The main stage concert for TSM at Koerner Hall last night was given by the Art of Time Ensemble with vocalists John Southworth and Sarah Slean. It’s my first encounter with Art of Time have been around for about ten years and specialise in cross genre collaborations inspired by their founder, pianist Andrew Burashko.
Last night was classical meets singer songwriter. There was an introductory piece by Christos Hatzis, some Schubert, plenty of Gershwin and lashings of Leonard Cohen plus much more (there was no set list and I didn’t take notes). It’s rather out of my usual zone but I enjoyed. Southworth is a really quirky vocalist, exemplified by a rather weird version of The Old Folks at Home; which needed to be weird! Slean is quite a performer; good voice, very funny, great mover. The ensemble was terrific across the board. I’m sold. There are lots of reasons to stretch the boundaries of classical performance. Larry Beckwith does it very well with his Confluence series. Here’s another example.
The late show, also at Koerner, featured Jonathan Crow, Katya Poplyansky, Minkyoung Lee and Allison Rich in a performance of Beethoven’s String Quartet No. 12 in B-flat Major Op. 130 but with a twist. They played the full original version in which the Grosse Fuge Op. 133 forms the finale. So, basically, an hour long string quartet! It was very well done though I confess late Beethoven at 10.30 pm was straining the grey matter.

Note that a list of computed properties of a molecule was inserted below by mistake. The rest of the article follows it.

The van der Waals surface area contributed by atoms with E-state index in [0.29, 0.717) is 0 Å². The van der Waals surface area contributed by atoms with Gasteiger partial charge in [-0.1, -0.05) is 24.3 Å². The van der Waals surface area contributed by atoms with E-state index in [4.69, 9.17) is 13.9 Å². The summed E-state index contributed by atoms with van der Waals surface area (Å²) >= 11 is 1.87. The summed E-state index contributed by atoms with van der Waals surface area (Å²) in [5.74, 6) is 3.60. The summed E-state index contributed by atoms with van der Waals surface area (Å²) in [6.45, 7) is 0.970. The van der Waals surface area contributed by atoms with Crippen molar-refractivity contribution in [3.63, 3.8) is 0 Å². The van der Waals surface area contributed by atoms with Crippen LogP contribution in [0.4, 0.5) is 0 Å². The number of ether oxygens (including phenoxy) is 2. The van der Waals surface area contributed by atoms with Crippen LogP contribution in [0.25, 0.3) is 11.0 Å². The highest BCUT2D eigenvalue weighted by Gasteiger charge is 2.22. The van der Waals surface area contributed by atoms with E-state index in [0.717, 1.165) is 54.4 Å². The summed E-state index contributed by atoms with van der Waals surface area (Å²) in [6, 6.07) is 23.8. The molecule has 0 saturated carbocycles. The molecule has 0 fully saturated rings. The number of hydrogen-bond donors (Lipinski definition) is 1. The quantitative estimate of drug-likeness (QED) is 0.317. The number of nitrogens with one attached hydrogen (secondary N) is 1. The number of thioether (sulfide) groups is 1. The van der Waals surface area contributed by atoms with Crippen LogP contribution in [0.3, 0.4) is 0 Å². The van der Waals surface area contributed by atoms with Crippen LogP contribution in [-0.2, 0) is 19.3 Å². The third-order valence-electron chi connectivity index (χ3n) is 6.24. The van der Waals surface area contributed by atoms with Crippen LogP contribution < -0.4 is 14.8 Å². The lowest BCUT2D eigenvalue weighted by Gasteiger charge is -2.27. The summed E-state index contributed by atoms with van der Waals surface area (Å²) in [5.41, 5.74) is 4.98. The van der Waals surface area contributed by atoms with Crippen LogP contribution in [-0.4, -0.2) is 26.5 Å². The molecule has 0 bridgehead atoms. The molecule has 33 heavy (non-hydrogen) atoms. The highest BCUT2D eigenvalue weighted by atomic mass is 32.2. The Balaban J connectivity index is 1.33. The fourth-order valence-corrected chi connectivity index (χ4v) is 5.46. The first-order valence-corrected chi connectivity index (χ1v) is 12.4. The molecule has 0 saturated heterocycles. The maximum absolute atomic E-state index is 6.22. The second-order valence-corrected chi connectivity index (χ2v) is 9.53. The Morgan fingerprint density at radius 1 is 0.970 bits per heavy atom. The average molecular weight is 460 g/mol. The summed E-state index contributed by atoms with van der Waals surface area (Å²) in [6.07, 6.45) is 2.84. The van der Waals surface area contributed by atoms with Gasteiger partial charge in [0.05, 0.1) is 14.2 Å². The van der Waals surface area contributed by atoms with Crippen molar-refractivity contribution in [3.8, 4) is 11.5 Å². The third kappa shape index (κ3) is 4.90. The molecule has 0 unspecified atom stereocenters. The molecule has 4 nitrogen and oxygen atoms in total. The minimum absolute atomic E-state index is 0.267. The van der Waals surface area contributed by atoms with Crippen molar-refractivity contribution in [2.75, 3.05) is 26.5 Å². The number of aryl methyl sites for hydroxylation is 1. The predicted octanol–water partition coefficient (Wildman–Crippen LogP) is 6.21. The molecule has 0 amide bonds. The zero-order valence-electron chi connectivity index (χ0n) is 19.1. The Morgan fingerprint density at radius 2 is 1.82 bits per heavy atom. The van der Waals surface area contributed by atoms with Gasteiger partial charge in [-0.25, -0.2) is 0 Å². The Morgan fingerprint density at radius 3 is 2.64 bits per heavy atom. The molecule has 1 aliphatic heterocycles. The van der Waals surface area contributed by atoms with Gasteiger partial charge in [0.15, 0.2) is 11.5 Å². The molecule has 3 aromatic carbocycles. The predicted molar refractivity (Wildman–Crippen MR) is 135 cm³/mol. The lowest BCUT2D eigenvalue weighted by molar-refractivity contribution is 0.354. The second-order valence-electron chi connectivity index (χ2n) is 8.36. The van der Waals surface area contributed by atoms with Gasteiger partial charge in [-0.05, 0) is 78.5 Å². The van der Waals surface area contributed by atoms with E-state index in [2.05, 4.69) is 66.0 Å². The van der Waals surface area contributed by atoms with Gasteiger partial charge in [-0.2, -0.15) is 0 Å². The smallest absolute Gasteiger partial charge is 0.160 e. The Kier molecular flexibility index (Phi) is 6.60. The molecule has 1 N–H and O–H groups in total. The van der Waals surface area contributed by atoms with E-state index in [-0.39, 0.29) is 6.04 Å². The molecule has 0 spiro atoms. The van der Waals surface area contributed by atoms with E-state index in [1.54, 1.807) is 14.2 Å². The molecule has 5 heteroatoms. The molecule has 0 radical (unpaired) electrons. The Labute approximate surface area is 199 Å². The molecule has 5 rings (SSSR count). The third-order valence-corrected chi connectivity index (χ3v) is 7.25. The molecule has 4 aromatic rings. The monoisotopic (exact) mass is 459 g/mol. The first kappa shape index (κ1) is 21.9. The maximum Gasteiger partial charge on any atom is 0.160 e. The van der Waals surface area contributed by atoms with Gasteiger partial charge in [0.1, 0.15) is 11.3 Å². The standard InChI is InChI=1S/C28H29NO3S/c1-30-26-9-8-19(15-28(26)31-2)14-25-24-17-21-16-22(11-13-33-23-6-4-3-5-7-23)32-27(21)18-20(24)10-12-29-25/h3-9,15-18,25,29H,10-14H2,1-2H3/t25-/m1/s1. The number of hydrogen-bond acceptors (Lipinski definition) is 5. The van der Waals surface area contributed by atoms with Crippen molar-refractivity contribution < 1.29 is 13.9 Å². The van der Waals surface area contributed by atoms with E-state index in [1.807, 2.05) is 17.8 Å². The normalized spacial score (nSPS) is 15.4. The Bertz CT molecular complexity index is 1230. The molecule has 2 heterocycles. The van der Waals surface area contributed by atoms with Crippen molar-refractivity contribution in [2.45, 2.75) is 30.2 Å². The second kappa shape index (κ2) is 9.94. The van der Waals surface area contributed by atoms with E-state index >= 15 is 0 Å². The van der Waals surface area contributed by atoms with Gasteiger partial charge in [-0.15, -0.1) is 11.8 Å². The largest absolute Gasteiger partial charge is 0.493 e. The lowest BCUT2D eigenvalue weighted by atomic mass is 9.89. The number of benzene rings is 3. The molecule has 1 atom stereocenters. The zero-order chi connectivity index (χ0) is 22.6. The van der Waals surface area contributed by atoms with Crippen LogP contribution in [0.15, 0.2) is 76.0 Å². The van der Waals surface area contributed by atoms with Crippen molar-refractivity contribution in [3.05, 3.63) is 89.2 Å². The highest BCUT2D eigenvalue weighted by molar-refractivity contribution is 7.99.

Wouldn’t that make a really good title for a pipe tune? But that aside Peter Oundjian is marking the end of his long run as Music Director of the TSO with a series of three Beethoven 9ths with Kirsten MacKinnon, Lauren Segal, Andrew Haji, Tyler Duncan and the Toronto Mendelssohn Choir joining the TSO. I caught the second yesterday evening. It’s always a bit odd listening to a piece one has been familiar with for years. Will I hear or learn something new tonight? Will this performance probe the nature of the piece like I have never heard it probed? The Tafelmusik performance and recording of this piece did just that. I felt I was hearing it for the very first time. Alas, the only new thought I had last night was about how repetitive certain sections are. So there it was, an OK run through but no more. The soloists were fine, though perhaps possessing a weight of voice better suited to Tafelmusik at Koerner than the TSO in full cry in the unforgiving sonic deserts of Roy Thomson. I did think Ms. MacKinnon and the sopranos of the choir managed the fiendishly high setting of their part (probably a good job that Beethoven didn’t have to listen to complaints from his sopranos) very well. Nice work from the piccolo accompanying them too. Otherwise it was a bit unremarkable though that didn’t stop the obligatory idolatry from the RTH audience. Heaven knows what would happen if they ever heard a truly great performance…